Princeton Tigertones

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The Princeton Tigertones
Also known as The 'Tones
Origin Princeton, NJ
Genres Collegiate a cappella
Years active 1946–present
Website http://www.tigertones.com

The Princeton Tigertones are an internationally known all-male collegiate a cappella singing group from Princeton University. The group was founded in 1946, and since then has produced thirty-two albums. The Tigertones, known informally as "The Tones", draw from a repertoire of nearly a hundred songs that have been arranged almost exclusively by members of the group, and which range in genre from traditional choral arrangements through barbershop quartet standards, modern jazz, the "American songbook", and contemporary pop culture hits.

In addition to extensive performing on Princeton's campus, the group frequently tours the United States and the world, and has traveled across the United States, Europe, and Asia to perform in such storied venues as New York City's Carnegie Hall, London's Barbican Centre, and aboard Cunard Line's Queen Elizabeth 2.[1] The Tigertones have performed before heads of state including President Bill Clinton[2] and the late Yitzhak Rabin, and, in 2010, performed three times at the White House for an audience including President Barack Obama and First Lady Michelle Obama.[3][4]

The Tigertones have been profiled in dozens of publications, including a 1995 article in Rolling Stone[5] and Life magazine. They are historically notable for being the first collegiate a cappella group to release an album in compact disc format (1989's "Ba Da Ya Ba Da.") and the first collegiate a cappella group to have a page on the World Wide Web, dating from March 1994.[6]

History[edit]

Founded in 1946 by a group of undergraduates seeking an alternative to the existing opportunities for vocal performance on campus, the Tones were originally organized by Henry G. Parker '48 and found quick and enduring success on campus. The group's inaugural arrangement was the barbershop quartet standard "Coney Island Baby", and other early arrangements included Irving Berlin's Alexander's Ragtime Band and a Princeton University anthem known as "The Orange Moon."

In addition to becoming a staple at formal parties at the Seven Sisters, women's colleges affiliated with the all-male Ivy League, the Tones began international touring in the 1950s with repeated visits to the island of Bermuda, affectionately known to members of the group as "'Da." They appeared for several years running alongside The Talbot Brothers of Bermuda, and adapted some calypso tunes for the 'Tones repertoire.

The tradition of the biennial World Tour was inaugurated in 1987 with a transatlantic voyage that included stops from Britain to Greece; the group has completed a total of ten such tours that have included performances at the US Embassies in Paris, Madrid, Tokyo, and Tel Aviv, as well as the U.S. Consulate in Geneva.

Repertoire[edit]

The Tigertones draw from a repertoire of nearly a hundred songs that have been arranged almost exclusively by members of the group. While songs have been arranged since the group's mid-century inception, many songs "die" from the active repertoire to make way for new arrangements. As a result, the most successful and well-arranged songs from each generation remain with the group as it progresses forward, leaving the undergraduate group with a repertoire of songs representing all decades in fairly equal proportions.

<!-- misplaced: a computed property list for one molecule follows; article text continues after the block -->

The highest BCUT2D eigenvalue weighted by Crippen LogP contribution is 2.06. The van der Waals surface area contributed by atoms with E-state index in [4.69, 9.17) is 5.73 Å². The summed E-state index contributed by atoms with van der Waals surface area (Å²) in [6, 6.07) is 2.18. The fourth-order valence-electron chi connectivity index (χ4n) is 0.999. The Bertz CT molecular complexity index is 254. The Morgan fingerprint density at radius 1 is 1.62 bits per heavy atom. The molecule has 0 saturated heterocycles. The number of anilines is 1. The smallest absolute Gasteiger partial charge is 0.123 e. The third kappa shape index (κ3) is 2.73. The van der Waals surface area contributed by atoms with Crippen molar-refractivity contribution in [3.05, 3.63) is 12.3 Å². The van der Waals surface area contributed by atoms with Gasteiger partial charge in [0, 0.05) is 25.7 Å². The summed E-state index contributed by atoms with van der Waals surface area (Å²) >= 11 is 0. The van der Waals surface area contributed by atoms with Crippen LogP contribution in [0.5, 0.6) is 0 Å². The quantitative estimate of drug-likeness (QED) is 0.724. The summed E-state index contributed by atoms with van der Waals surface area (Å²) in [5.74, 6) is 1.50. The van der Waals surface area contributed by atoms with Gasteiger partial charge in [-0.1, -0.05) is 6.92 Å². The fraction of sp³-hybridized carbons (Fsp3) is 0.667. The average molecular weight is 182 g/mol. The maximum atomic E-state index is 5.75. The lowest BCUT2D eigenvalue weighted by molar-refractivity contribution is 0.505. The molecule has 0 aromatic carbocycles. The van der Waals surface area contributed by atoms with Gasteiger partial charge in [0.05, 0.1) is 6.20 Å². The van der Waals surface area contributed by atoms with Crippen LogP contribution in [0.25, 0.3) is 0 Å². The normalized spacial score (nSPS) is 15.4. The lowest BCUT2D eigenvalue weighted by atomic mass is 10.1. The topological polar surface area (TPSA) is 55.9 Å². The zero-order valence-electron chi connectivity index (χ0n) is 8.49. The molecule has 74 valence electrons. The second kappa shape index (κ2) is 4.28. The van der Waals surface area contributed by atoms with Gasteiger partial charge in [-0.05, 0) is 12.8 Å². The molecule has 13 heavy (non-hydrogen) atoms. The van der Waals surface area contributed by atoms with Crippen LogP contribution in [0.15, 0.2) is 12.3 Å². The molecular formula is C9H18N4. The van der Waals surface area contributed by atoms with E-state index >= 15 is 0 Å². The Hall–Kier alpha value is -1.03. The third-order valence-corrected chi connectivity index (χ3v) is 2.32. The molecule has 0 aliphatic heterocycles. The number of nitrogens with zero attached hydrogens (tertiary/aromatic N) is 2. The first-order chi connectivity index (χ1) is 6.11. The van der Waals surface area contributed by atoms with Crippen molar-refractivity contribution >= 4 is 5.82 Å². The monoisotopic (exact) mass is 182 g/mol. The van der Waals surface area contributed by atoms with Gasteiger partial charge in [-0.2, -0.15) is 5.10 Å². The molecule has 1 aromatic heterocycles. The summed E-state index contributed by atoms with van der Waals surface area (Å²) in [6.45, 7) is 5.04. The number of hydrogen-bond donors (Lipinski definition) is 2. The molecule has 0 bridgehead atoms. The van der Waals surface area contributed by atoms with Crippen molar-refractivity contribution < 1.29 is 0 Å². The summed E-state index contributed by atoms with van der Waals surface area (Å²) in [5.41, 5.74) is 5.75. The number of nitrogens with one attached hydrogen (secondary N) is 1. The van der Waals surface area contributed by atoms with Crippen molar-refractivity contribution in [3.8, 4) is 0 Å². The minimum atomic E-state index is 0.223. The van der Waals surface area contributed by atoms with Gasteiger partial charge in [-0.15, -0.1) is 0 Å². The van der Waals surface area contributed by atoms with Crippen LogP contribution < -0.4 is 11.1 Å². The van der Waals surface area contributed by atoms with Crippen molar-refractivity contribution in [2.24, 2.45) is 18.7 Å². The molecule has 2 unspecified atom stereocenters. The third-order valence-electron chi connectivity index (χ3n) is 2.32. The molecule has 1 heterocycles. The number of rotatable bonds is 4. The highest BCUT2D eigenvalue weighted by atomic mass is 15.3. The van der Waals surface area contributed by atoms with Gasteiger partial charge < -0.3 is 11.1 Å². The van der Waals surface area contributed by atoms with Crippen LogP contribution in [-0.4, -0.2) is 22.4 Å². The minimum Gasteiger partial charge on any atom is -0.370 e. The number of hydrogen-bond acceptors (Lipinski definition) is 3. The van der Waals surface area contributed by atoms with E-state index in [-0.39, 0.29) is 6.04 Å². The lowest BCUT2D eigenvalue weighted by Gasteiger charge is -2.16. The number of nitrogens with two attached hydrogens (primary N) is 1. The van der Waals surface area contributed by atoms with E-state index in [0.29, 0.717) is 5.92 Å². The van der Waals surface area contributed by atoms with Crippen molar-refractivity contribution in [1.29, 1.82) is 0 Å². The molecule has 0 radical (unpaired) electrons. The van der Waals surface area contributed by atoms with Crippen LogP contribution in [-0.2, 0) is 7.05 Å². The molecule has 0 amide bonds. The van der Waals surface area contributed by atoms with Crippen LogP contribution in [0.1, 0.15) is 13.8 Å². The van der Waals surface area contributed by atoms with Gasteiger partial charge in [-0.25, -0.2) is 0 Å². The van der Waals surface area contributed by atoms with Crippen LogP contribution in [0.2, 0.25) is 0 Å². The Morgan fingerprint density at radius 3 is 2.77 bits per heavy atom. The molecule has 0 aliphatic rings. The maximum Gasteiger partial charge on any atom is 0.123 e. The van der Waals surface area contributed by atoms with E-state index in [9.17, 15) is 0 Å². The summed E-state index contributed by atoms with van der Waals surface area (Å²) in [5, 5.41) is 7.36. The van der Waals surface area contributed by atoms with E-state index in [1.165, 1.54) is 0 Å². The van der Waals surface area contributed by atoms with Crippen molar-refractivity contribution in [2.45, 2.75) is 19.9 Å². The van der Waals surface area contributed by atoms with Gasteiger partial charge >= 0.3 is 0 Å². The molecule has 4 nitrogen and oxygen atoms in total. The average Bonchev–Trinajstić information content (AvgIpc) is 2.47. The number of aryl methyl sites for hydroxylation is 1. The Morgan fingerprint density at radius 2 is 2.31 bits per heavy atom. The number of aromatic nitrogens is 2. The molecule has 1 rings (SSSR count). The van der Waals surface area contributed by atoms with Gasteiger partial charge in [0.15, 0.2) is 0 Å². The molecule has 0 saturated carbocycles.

The most performed of these songs is probably the Tigertones' trademark arrangement of "Shower the People" by James Taylor.

Performances and tours[edit]

The Tigertones sing regularly for private parties, corporate-sponsored events, and charity functions primarily in the Northeast (NYC, Philadelphia, Boston). Several times a year, they embark on week-long tours that take them to domestic locations (San Francisco, Orlando, Atlanta) and abroad (Bermuda, Japan, British Virgin Islands).

Attire[edit]

The Tones perform at events ranging from the ultra-informal ("Arch sings" in the arches on Princeton's campus) to the very formal (Carnegie Hall, American Embassy in Tokyo). As a result, the Tones have adopted several styles of performance attire, the most notable being "Coat and Tie" (a blue blazer, khaki pants, and tie; medium formality and the most common) and the Tigertones' signature "DJ" (a full tuxedo with white dinner jacket, reserved only for very important performances, and the attire used for publicity photos and CD inserts).[7]

Notable alumni[edit]

Fictional and literary appearances[edit]

Geoffrey Wolff's memoir Duke of Deception describes some of his experiences as a member of the Tigertones.[8]

The character Paul Kinsey on the popular television series "Mad Men" was a Tigertone.[9]

References[edit]

  1. ^ ""Students Sing to Aid Cause of Road Safety",". The New York Times. 1998-05-02. Retrieved 2007-09-26.  The New York Times, 2 May 1998, B4
  2. ^ This outdoor performance on Martha's Vineyard, was alluded to by author Paul Theroux in his 2006 work Blinding Light: A Novel. See [1] and [2]
  3. ^ "East Wing a cappella". Retrieved 2010-12-03. 
  4. ^ Mitchell, Amanda (December 10, 2010). "Tigertones Sing at White House". DailyPrincetonian.com. Retrieved 2010-12-13. 
  5. ^ Herz, J.C. ""Welcome to the Information Superdorm."". Retrieved 2007-09-11.  Rolling Stone, October 19, 1995, pp. 109-117.
  6. ^ According to a search of rec.music.a-cappella and alt.music.a-cappella newsgroup postings from 1991 to 1994 [3], [4]
  7. ^ The Tigertones' 2005 appearance in white dinner jackets, at the U.S. consulate in Düsseldorf, is pictured here, also the July 4, 2007 performance at the U.S. Embassy in Bern, Switzerland, is seen here
  8. ^ Wolff, Geoffrey. Duke of Deception. Vintage (February 19, 1990) ISBN 0-679-72752-3, p. 250
  9. ^ ""Mad Men: Performance Anxiety"". New York Magazine. Retrieved 2009-08-31. 

External links[edit]